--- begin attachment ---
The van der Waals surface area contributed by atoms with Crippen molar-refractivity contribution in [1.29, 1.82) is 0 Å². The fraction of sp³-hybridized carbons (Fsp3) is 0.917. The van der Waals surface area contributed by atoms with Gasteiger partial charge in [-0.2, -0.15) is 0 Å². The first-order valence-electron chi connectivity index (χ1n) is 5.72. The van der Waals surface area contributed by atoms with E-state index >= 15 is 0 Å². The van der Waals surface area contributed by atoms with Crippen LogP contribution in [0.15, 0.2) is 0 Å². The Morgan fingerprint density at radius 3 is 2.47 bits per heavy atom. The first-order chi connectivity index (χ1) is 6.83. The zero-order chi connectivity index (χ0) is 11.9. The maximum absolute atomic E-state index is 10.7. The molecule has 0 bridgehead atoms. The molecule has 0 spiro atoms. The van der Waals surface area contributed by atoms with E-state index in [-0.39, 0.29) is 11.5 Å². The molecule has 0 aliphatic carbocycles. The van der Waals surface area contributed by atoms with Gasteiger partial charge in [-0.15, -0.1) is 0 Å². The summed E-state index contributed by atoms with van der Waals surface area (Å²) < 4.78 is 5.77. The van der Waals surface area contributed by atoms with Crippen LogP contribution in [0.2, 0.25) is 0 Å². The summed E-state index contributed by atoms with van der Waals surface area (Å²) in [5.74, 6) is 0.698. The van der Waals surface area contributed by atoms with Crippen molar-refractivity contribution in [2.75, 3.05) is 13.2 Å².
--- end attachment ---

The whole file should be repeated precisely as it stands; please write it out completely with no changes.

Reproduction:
The van der Waals surface area contributed by atoms with Crippen molar-refractivity contribution in [1.29, 1.82) is 0 Å². The fraction of sp³-hybridized carbons (Fsp3) is 0.917. The van der Waals surface area contributed by atoms with Gasteiger partial charge in [-0.2, -0.15) is 0 Å². The first-order valence-electron chi connectivity index (χ1n) is 5.72. The van der Waals surface area contributed by atoms with E-state index >= 15 is 0 Å². The van der Waals surface area contributed by atoms with Crippen LogP contribution in [0.15, 0.2) is 0 Å². The Morgan fingerprint density at radius 3 is 2.47 bits per heavy atom. The first-order chi connectivity index (χ1) is 6.83. The zero-order chi connectivity index (χ0) is 11.9. The maximum absolute atomic E-state index is 10.7. The molecule has 0 bridgehead atoms. The molecule has 0 spiro atoms. The van der Waals surface area contributed by atoms with E-state index in [-0.39, 0.29) is 11.5 Å². The molecule has 0 aliphatic carbocycles. The van der Waals surface area contributed by atoms with Gasteiger partial charge in [-0.15, -0.1) is 0 Å². The summed E-state index contributed by atoms with van der Waals surface area (Å²) < 4.78 is 5.77. The van der Waals surface area contributed by atoms with Crippen LogP contribution in [0.2, 0.25) is 0 Å². The summed E-state index contributed by atoms with van der Waals surface area (Å²) in [5.74, 6) is 0.698. The van der Waals surface area contributed by atoms with Crippen molar-refractivity contribution in [2.75, 3.05) is 13.2 Å².